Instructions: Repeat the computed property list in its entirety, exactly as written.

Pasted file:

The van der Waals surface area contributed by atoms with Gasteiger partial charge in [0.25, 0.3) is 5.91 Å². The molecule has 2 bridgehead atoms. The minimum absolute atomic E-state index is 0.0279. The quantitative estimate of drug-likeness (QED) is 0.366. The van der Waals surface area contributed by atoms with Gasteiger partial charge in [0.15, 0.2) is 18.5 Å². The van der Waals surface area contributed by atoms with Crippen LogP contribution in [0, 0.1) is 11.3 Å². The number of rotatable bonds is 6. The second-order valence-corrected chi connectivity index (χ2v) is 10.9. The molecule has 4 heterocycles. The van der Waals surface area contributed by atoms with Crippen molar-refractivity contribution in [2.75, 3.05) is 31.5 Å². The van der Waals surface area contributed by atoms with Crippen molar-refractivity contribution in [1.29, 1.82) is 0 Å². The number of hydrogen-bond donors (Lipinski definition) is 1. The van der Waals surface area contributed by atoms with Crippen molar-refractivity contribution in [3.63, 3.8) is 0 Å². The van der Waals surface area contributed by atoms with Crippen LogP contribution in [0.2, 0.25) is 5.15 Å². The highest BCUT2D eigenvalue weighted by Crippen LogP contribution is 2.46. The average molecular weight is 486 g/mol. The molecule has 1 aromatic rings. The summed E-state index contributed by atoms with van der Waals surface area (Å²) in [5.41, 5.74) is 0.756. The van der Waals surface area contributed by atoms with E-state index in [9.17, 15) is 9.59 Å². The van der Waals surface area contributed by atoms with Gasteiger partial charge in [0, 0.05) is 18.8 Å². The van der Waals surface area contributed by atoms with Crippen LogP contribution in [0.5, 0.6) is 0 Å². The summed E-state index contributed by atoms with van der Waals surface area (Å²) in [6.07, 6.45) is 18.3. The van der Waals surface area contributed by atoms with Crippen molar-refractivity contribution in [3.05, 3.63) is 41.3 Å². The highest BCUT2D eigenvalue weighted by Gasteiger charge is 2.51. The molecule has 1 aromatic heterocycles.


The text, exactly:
The van der Waals surface area contributed by atoms with Gasteiger partial charge in [0.25, 0.3) is 5.91 Å². The molecule has 2 bridgehead atoms. The minimum absolute atomic E-state index is 0.0279. The quantitative estimate of drug-likeness (QED) is 0.366. The van der Waals surface area contributed by atoms with Gasteiger partial charge in [0.15, 0.2) is 18.5 Å². The van der Waals surface area contributed by atoms with Crippen LogP contribution in [0, 0.1) is 11.3 Å². The number of rotatable bonds is 6. The second-order valence-corrected chi connectivity index (χ2v) is 10.9. The molecule has 4 heterocycles. The van der Waals surface area contributed by atoms with Crippen molar-refractivity contribution in [2.75, 3.05) is 31.5 Å². The van der Waals surface area contributed by atoms with Crippen molar-refractivity contribution in [1.29, 1.82) is 0 Å². The number of hydrogen-bond donors (Lipinski definition) is 1. The van der Waals surface area contributed by atoms with Crippen molar-refractivity contribution in [3.63, 3.8) is 0 Å². The van der Waals surface area contributed by atoms with Crippen LogP contribution in [0.2, 0.25) is 5.15 Å². The highest BCUT2D eigenvalue weighted by Crippen LogP contribution is 2.46. The average molecular weight is 486 g/mol. The molecule has 1 aromatic rings. The summed E-state index contributed by atoms with van der Waals surface area (Å²) in [5.41, 5.74) is 0.756. The van der Waals surface area contributed by atoms with E-state index in [9.17, 15) is 9.59 Å². The van der Waals surface area contributed by atoms with Gasteiger partial charge in [0, 0.05) is 18.8 Å². The van der Waals surface area contributed by atoms with Crippen LogP contribution in [0.5, 0.6) is 0 Å². The summed E-state index contributed by atoms with van der Waals surface area (Å²) in [6.07, 6.45) is 18.3. The van der Waals surface area contributed by atoms with Crippen molar-refractivity contribution in [3.05, 3.63) is 41.3 Å². The highest BCUT2D eigenvalue weighted by Gasteiger charge is 2.51. The molecule has 1 aromatic heterocycles.